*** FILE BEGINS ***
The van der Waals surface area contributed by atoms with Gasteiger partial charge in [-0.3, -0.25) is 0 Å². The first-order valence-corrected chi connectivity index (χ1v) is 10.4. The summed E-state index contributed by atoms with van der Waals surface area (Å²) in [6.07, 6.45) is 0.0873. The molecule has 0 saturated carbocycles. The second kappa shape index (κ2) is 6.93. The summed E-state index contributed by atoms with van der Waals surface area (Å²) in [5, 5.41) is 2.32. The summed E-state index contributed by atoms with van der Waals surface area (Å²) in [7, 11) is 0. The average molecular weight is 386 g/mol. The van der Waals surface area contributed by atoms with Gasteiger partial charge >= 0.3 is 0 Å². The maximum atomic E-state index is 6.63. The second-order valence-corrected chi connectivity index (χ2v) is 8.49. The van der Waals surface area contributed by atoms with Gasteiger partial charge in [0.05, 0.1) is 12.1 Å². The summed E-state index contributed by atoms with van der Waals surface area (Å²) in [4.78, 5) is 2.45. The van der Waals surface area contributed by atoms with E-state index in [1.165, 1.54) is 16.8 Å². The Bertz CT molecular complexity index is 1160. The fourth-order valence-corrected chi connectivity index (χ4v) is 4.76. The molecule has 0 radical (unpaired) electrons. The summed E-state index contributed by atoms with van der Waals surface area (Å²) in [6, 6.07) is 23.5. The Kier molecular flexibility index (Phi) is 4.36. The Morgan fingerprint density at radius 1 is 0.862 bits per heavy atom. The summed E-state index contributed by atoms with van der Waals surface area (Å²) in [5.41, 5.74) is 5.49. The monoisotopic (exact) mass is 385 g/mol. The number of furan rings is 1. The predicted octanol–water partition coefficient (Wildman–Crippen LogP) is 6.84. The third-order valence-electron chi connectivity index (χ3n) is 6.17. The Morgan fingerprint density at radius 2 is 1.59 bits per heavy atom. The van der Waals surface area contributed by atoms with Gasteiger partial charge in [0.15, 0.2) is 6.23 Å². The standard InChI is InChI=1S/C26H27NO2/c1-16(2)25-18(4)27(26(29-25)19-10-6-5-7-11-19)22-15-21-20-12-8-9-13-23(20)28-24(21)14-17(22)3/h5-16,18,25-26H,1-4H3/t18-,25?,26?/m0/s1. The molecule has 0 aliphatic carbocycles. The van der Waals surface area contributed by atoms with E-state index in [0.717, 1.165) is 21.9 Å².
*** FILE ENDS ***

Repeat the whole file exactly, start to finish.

The van der Waals surface area contributed by atoms with Gasteiger partial charge in [-0.3, -0.25) is 0 Å². The first-order valence-corrected chi connectivity index (χ1v) is 10.4. The summed E-state index contributed by atoms with van der Waals surface area (Å²) in [6.07, 6.45) is 0.0873. The molecule has 0 saturated carbocycles. The second kappa shape index (κ2) is 6.93. The summed E-state index contributed by atoms with van der Waals surface area (Å²) in [5, 5.41) is 2.32. The summed E-state index contributed by atoms with van der Waals surface area (Å²) in [7, 11) is 0. The average molecular weight is 386 g/mol. The van der Waals surface area contributed by atoms with Gasteiger partial charge >= 0.3 is 0 Å². The maximum atomic E-state index is 6.63. The second-order valence-corrected chi connectivity index (χ2v) is 8.49. The van der Waals surface area contributed by atoms with Gasteiger partial charge in [0.05, 0.1) is 12.1 Å². The summed E-state index contributed by atoms with van der Waals surface area (Å²) in [4.78, 5) is 2.45. The van der Waals surface area contributed by atoms with E-state index in [1.165, 1.54) is 16.8 Å². The Bertz CT molecular complexity index is 1160. The fourth-order valence-corrected chi connectivity index (χ4v) is 4.76. The molecule has 0 radical (unpaired) electrons. The summed E-state index contributed by atoms with van der Waals surface area (Å²) in [6, 6.07) is 23.5. The Kier molecular flexibility index (Phi) is 4.36. The Morgan fingerprint density at radius 1 is 0.862 bits per heavy atom. The summed E-state index contributed by atoms with van der Waals surface area (Å²) in [5.41, 5.74) is 5.49. The monoisotopic (exact) mass is 385 g/mol. The number of furan rings is 1. The predicted octanol–water partition coefficient (Wildman–Crippen LogP) is 6.84. The third-order valence-electron chi connectivity index (χ3n) is 6.17. The Morgan fingerprint density at radius 2 is 1.59 bits per heavy atom. The van der Waals surface area contributed by atoms with Gasteiger partial charge in [0.15, 0.2) is 6.23 Å². The standard InChI is InChI=1S/C26H27NO2/c1-16(2)25-18(4)27(26(29-25)19-10-6-5-7-11-19)22-15-21-20-12-8-9-13-23(20)28-24(21)14-17(22)3/h5-16,18,25-26H,1-4H3/t18-,25?,26?/m0/s1. The molecule has 0 aliphatic carbocycles. The van der Waals surface area contributed by atoms with E-state index in [0.717, 1.165) is 21.9 Å².